In a joint statement, the UN Migration Agency (IOM) and the UN Refugee Agency (UNCHR) said that while the finer detail of the accord needs to be examined, they “stand ready to support a common approach”.
Speaking in Geneva, UNHCR spokesperson Charlie Yaxley noted that the development comes at a time when more than 1,000 people have died trying to cross the Mediterranean Sea to Europe for the fifth year in a row.
He noted the “disproportionate responsibility” that has been placed on “a small handful of States” by the long-running migration crisis – which peaked in 2015 – leading to search-and-rescue boats being denied the chance to disembark hundreds of individuals picked up at sea.
What was needed, the UNHCR spokesperson added, was “a unified approach that moves away from some of the more recent actions where we have seen States unilaterally seeking to harden or strengthen borders or restrict access to the asylum space”.
A crucial part of the EU deal reportedly involves the creation of additional “regional disembarkation points” and “disembarkation centres” for new arrivals.
Children should not be detained based on their migration status, that is never in their best interest and deeply harmful – Sarah Crowe (UNICEF)
IOM’s spokesperson Leonard Doyle said that “the majority” of these “should be in Europe”, although these could be “potentially elsewhere”, the agency said in a statement.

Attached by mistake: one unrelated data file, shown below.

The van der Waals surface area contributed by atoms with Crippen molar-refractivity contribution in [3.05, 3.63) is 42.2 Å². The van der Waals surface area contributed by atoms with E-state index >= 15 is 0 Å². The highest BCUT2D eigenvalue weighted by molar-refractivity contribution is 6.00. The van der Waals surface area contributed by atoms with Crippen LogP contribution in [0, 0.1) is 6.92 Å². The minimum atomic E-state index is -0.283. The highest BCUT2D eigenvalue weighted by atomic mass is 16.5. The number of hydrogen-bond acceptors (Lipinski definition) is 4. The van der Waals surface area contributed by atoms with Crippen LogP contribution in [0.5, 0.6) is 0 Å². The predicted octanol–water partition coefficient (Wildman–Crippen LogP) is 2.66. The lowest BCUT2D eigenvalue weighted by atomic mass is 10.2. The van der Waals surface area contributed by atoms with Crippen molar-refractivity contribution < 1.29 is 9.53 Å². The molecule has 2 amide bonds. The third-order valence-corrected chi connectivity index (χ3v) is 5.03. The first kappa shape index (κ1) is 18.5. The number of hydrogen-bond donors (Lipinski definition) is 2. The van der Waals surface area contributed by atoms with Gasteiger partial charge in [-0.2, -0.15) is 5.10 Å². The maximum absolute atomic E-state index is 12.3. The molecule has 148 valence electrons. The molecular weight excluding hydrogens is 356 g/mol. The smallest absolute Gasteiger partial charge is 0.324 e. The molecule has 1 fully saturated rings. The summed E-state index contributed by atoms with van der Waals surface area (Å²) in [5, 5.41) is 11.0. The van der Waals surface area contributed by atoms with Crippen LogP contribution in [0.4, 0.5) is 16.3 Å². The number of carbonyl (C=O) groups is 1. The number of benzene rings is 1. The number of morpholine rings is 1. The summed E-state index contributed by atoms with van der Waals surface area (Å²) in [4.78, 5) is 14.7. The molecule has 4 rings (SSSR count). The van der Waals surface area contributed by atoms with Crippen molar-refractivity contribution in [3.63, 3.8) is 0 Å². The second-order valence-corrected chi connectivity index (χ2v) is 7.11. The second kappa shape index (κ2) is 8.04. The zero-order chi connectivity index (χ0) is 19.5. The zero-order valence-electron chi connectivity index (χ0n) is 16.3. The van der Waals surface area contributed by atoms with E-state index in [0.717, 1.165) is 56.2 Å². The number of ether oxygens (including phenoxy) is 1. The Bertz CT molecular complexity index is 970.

“We are not talking about external processing centres,” Doyle added, noting a “specific agreement to share the responsibility and have it not just in the so-called frontline states: Spain, Italy, Cyprus, Greece, et cetera.”
Currently, Libya is a major transit point for migrants and refugees heading to Europe, but the UN has repeatedly warned about rights violations linked to detention centres there – including slavery – and by human traffickers.
Responding to a question about Libya’s role in the EU deal, the IOM spokesperson said that any centres operating outside the EU would be subject to “rigorous international standards and monitoring”, adding that it was “quite a high bar”.
UNHCR’s Charlie Yaxley also noted said that the agency “wouldn’t want to see an increase in the number of people being taken to Libya” amid a “general climate of lawlessness and insecurity” that still prevails there.
Asked about how youngsters would be treated under the terms of the deal, Sarah Crowe from the UN Children’s Fund (UNICEF) said that the “detention issue” needed clarifying.
“Children should not be detained based on their migration status, that is never in their best interest and deeply harmful”, she said.
Ahead of the EU agreement, the UN agency maintained that a “well-managed and predictable European disembarkation mechanism could save children’s lives”, in addition to speeding up asylum procedures and improving access to legal aid.
Ms Crowe welcomed the potential for quicker asylum processing for children as a “good step”. “Children really need to have a timely action, so that their claims and their future are swiftly decided,” she added.
Approximately 40,000 refugees and migrants have arrived in Europe via maritime routes so far this year, according to IOM.
This is almost six times less than in 2016 over the same period, following a peak in arrivals in 2015, and approximately 30 per cent of those arriving on European shores needed international protection.